Logotyp för Laponia


Jan Nilsson

Mythical marshes

Those who lived here knew where to go. There weren’t many roads to choose from, across the great marshes. Where it is nice to travel, it is not uncommon to find an old path. You may also find the old trail markers in the trees. The forest is so old that we can only guess when they were created.

Sjávnja is known as the land of bogs. In Europe, only Russia has such vast marshlands. Swans are the signature tune of this area, but there are countless numbers of birds mating and laying eggs on the endless marshes. On bright spring nights they sing songs.

But the 11-mile-long Sjávnja Nature Reserve is more than just miles of marshland. The further west you go, the higher the mountains get. In some places, the mountain walls rise straight up from the wetlands. The Unna tjerusj and Baste čearru sameby move between the mountains and the winter pastures in the forest. All around the nature reserve are their nesting sites. Some are still in use, others the land has started to reclaim.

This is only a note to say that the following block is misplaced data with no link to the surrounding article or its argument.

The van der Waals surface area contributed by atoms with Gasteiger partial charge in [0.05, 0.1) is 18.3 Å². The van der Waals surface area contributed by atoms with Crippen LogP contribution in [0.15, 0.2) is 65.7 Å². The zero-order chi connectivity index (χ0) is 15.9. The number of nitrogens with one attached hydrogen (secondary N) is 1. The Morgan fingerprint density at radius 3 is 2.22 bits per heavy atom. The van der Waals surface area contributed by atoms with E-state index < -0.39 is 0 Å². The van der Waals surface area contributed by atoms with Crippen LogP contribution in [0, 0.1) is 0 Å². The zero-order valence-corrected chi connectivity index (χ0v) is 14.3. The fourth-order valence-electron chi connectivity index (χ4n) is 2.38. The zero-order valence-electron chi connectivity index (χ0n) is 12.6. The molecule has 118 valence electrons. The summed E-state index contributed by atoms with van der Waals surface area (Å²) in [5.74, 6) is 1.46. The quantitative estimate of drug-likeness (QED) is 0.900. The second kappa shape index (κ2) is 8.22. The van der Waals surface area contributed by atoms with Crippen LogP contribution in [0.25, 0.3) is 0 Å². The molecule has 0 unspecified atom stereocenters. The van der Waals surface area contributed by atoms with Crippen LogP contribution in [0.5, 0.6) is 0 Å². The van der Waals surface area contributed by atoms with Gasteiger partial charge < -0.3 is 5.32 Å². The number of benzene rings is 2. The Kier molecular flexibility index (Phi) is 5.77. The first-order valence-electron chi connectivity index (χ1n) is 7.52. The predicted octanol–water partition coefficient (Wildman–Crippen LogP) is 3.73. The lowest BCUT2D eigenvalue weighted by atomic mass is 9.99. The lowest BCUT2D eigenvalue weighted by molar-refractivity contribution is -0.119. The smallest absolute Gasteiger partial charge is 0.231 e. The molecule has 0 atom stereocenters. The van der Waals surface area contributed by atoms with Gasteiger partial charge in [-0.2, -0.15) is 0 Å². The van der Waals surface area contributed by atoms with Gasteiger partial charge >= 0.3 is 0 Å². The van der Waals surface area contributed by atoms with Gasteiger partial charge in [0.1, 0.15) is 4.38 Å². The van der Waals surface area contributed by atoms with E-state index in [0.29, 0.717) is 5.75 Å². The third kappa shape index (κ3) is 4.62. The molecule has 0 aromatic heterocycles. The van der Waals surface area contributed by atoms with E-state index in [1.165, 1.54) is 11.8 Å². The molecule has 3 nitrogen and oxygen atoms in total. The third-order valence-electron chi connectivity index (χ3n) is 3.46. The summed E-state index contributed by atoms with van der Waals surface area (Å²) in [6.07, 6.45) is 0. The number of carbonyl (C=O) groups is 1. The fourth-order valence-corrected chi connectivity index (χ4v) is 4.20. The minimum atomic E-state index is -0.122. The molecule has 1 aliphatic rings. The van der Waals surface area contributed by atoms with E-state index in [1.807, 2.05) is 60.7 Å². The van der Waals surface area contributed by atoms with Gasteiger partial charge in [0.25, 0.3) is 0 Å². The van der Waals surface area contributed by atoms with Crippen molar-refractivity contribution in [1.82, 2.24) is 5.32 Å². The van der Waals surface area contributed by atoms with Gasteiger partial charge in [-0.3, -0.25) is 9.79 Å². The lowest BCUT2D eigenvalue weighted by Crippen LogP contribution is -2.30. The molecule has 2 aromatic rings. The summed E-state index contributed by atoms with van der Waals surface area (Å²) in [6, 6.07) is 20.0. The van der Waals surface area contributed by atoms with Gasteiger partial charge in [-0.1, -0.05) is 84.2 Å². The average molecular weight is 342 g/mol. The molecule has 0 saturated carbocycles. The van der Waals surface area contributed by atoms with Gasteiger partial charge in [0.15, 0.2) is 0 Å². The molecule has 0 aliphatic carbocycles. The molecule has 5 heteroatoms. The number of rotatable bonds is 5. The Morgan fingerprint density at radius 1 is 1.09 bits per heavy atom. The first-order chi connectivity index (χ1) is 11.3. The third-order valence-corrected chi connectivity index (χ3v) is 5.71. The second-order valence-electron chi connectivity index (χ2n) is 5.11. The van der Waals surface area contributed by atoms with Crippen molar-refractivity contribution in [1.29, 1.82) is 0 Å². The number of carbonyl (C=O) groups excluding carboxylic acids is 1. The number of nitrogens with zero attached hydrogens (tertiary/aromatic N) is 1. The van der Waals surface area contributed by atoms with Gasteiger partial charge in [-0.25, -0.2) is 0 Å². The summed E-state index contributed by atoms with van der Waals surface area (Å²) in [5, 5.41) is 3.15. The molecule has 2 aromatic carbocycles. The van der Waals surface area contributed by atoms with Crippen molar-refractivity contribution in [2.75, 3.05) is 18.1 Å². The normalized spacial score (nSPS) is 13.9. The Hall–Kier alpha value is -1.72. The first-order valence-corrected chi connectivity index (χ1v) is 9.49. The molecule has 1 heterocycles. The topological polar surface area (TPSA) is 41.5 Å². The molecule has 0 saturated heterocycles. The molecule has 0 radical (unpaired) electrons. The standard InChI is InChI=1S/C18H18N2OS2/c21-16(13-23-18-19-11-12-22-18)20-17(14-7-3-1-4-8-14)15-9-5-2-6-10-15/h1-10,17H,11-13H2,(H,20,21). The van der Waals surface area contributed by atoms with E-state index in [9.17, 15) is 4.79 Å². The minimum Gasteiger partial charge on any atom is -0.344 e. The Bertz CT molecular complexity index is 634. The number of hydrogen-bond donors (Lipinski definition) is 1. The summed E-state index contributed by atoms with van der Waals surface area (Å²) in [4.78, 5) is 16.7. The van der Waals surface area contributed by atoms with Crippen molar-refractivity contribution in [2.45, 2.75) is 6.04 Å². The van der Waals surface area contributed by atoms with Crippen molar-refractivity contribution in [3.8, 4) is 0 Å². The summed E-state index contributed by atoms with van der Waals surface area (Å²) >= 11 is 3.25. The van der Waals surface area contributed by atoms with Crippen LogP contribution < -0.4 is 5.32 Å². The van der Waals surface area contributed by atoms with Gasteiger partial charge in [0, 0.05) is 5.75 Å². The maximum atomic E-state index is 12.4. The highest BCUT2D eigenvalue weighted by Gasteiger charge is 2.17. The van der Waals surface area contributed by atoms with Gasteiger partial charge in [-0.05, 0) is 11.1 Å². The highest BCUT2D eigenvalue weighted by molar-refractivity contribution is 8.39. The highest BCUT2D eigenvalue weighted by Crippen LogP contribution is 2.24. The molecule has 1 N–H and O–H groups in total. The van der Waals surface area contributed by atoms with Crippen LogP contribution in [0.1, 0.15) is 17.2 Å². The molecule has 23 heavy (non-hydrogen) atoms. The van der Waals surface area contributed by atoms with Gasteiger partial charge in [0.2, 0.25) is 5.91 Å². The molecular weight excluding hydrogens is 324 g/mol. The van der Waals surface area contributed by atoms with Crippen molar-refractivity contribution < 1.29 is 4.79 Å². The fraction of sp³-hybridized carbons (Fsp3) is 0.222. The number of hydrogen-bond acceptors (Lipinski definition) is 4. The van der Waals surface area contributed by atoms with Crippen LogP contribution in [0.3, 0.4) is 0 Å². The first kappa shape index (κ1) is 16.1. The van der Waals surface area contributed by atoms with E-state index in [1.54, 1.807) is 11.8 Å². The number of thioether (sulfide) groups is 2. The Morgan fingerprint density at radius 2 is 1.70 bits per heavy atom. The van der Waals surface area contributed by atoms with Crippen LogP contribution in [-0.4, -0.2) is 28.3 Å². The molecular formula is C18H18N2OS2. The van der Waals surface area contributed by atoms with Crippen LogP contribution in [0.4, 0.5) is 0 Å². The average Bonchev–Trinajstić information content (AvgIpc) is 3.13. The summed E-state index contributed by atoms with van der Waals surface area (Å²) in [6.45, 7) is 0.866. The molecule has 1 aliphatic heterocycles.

For a long time, Sjávnja has also been inhabited by settlers who have built settlements in the eastern part of the nature reserve. Until 1940, they mowed the marshes to provide food for their livestock. The rivers and lakes provided fish, the marshes provided berries and the forest provided game to hunt. Today, no one lives here all year round, but the smoke still rises from the cottages.

Since 1996, Sjávnja has been part of the Laponia World Heritage Site.